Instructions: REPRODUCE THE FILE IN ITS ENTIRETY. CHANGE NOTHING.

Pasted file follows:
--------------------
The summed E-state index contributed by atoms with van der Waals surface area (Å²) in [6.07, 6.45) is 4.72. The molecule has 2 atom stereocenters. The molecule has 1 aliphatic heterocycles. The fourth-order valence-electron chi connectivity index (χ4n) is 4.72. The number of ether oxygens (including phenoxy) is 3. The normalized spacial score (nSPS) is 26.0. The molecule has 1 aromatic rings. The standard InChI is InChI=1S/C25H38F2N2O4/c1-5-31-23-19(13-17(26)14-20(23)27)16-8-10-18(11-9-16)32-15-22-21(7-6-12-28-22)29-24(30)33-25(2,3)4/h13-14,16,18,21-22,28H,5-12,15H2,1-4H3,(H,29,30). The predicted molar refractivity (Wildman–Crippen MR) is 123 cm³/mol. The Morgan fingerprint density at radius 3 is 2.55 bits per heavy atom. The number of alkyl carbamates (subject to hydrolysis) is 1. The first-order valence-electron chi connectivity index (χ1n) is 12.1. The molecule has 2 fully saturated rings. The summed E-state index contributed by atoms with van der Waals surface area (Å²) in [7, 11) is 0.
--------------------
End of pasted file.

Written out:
The summed E-state index contributed by atoms with van der Waals surface area (Å²) in [6.07, 6.45) is 4.72. The molecule has 2 atom stereocenters. The molecule has 1 aliphatic heterocycles. The fourth-order valence-electron chi connectivity index (χ4n) is 4.72. The number of ether oxygens (including phenoxy) is 3. The normalized spacial score (nSPS) is 26.0. The molecule has 1 aromatic rings. The standard InChI is InChI=1S/C25H38F2N2O4/c1-5-31-23-19(13-17(26)14-20(23)27)16-8-10-18(11-9-16)32-15-22-21(7-6-12-28-22)29-24(30)33-25(2,3)4/h13-14,16,18,21-22,28H,5-12,15H2,1-4H3,(H,29,30). The predicted molar refractivity (Wildman–Crippen MR) is 123 cm³/mol. The Morgan fingerprint density at radius 3 is 2.55 bits per heavy atom. The number of alkyl carbamates (subject to hydrolysis) is 1. The first-order valence-electron chi connectivity index (χ1n) is 12.1. The molecule has 2 fully saturated rings. The summed E-state index contributed by atoms with van der Waals surface area (Å²) in [7, 11) is 0.